There are moments when, walking around, I remember this, I remember that all I have to do is quiet my thoughts for a second and take in what’s around me, what’s happening in the present, and that this is enough. And in these brief moments, I have lost my breath at the overwhelming beauty of – life, the trees, the street, the people, the brownstones, the day – whatever is around and in front of and within me. I’m not sure why, but it can be so difficult to just bliss-out in the present and let go of worries, because that goes against what we are all accustomed to do, how we have been conditioned to live. It can scarily feel like free-falling to just enjoy what is, now, and acknowledge that it doesn’t matter what is on the Post-It, or where it is, and know that, if it is truly important, it will come back to me anyway when I need it. It can feel like that line in the movie American Beauty: “Sometimes there’s so much beauty in the world I feel like I can’t take it…and my heart is going to cave in.” It actually feels exactly like that.

Relating this back to John Mayer, as I promised, he has a song (on his fabulous new cd Continuum) called “Gravity”:

(Check it out on YouTube… http://www.youtube.com/watch?v=BkHAfPEjP_E)

Gravity is working against me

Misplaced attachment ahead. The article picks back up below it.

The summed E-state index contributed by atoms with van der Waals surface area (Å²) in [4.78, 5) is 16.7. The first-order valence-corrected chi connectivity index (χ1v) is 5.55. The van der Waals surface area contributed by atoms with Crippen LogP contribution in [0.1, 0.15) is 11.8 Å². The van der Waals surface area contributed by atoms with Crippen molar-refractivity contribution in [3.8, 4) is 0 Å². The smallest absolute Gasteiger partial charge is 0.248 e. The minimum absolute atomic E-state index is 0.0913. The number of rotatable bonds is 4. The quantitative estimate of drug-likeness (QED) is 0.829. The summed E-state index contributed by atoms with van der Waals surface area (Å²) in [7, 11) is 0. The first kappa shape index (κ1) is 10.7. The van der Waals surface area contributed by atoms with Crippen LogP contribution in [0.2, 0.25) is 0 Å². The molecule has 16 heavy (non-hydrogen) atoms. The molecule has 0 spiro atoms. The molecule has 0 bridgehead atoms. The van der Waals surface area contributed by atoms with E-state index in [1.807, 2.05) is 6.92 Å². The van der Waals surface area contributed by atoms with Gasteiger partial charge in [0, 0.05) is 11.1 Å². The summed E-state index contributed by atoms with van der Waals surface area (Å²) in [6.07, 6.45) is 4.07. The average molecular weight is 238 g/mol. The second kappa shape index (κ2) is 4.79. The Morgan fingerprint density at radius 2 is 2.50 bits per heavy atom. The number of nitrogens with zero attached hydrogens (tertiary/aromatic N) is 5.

And gravity wants to bring me down

Oh I’ll never know

What makes this man

With all the love

That his heart can stand

Dream of ways

To throw it all away…

…Wo-oh, gravity

Stay the hell away from me

Wo-oh, gravity

Has taken better men than me

How can that be?

Just keep me where the light is

Just keep me where the light is

At this point he repeats that line a whole bunch of times and this choir comes in ooo-ing and ahh-ing to emphasize his point. It is very dramatic.

Ever the English major, I can’t resist a good analysis and interpretation. Therefore, I take “gravity” to mean his monkey mind (would his non-monkey mind intentionally dream of ways to throw everything away?), and “the light” to mean that soft, calm, fuzzy, blissful, buoyant, airy, light space between thoughts, the place that your quiet mind, your true self, rests. This is the point of creation; a place to write from, and a place to live from.

I was in yoga class last week when the teacher was explaining oujai breath, the audible breathing practice used during asana practice. She said that it means “victorious breath,” which I had kind of assumed was so-named because it went with the “warrior” theme of the poses, but what she said was, it is so-named because what you want is something to focus on so intensely that you can have victory over your own thoughts.